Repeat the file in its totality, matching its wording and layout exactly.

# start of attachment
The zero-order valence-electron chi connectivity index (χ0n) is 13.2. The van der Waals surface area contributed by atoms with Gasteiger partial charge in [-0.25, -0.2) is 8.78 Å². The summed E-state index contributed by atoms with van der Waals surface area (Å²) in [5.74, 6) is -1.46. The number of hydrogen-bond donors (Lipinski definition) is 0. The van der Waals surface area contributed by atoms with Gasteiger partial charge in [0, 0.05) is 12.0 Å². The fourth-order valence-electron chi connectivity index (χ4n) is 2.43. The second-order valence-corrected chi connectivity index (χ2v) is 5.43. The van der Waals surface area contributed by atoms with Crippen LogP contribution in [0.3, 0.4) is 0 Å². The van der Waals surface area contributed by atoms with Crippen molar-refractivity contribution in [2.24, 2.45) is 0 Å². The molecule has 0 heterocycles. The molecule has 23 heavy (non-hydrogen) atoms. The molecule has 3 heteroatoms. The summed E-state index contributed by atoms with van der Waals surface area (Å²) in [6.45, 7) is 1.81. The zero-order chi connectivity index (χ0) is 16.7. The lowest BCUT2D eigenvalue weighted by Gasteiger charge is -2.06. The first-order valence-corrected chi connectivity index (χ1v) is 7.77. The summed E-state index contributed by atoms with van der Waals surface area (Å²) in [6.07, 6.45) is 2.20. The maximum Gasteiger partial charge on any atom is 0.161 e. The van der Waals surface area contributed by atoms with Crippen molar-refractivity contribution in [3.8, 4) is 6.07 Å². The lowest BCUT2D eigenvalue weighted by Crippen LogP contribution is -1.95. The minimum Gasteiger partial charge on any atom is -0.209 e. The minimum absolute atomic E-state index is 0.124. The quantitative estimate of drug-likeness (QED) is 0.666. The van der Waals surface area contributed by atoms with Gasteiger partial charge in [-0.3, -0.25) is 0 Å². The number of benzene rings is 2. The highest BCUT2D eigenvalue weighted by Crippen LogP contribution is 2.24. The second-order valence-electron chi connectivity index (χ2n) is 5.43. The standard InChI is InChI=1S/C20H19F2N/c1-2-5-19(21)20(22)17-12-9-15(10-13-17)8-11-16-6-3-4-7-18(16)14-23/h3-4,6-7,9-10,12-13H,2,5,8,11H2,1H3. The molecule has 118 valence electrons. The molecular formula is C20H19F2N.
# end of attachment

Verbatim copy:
The zero-order valence-electron chi connectivity index (χ0n) is 13.2. The van der Waals surface area contributed by atoms with Gasteiger partial charge in [-0.25, -0.2) is 8.78 Å². The summed E-state index contributed by atoms with van der Waals surface area (Å²) in [5.74, 6) is -1.46. The number of hydrogen-bond donors (Lipinski definition) is 0. The van der Waals surface area contributed by atoms with Gasteiger partial charge in [0, 0.05) is 12.0 Å². The fourth-order valence-electron chi connectivity index (χ4n) is 2.43. The second-order valence-corrected chi connectivity index (χ2v) is 5.43. The van der Waals surface area contributed by atoms with Crippen LogP contribution in [0.3, 0.4) is 0 Å². The van der Waals surface area contributed by atoms with Crippen molar-refractivity contribution in [2.24, 2.45) is 0 Å². The molecule has 0 heterocycles. The molecule has 23 heavy (non-hydrogen) atoms. The molecule has 3 heteroatoms. The summed E-state index contributed by atoms with van der Waals surface area (Å²) in [6.45, 7) is 1.81. The zero-order chi connectivity index (χ0) is 16.7. The lowest BCUT2D eigenvalue weighted by Gasteiger charge is -2.06. The first-order valence-corrected chi connectivity index (χ1v) is 7.77. The summed E-state index contributed by atoms with van der Waals surface area (Å²) in [6.07, 6.45) is 2.20. The maximum Gasteiger partial charge on any atom is 0.161 e. The van der Waals surface area contributed by atoms with Crippen molar-refractivity contribution in [3.8, 4) is 6.07 Å². The lowest BCUT2D eigenvalue weighted by Crippen LogP contribution is -1.95. The minimum Gasteiger partial charge on any atom is -0.209 e. The minimum absolute atomic E-state index is 0.124. The quantitative estimate of drug-likeness (QED) is 0.666. The van der Waals surface area contributed by atoms with Gasteiger partial charge in [-0.3, -0.25) is 0 Å². The number of benzene rings is 2. The highest BCUT2D eigenvalue weighted by Crippen LogP contribution is 2.24. The second-order valence-electron chi connectivity index (χ2n) is 5.43. The standard InChI is InChI=1S/C20H19F2N/c1-2-5-19(21)20(22)17-12-9-15(10-13-17)8-11-16-6-3-4-7-18(16)14-23/h3-4,6-7,9-10,12-13H,2,5,8,11H2,1H3. The molecule has 118 valence electrons. The molecular formula is C20H19F2N.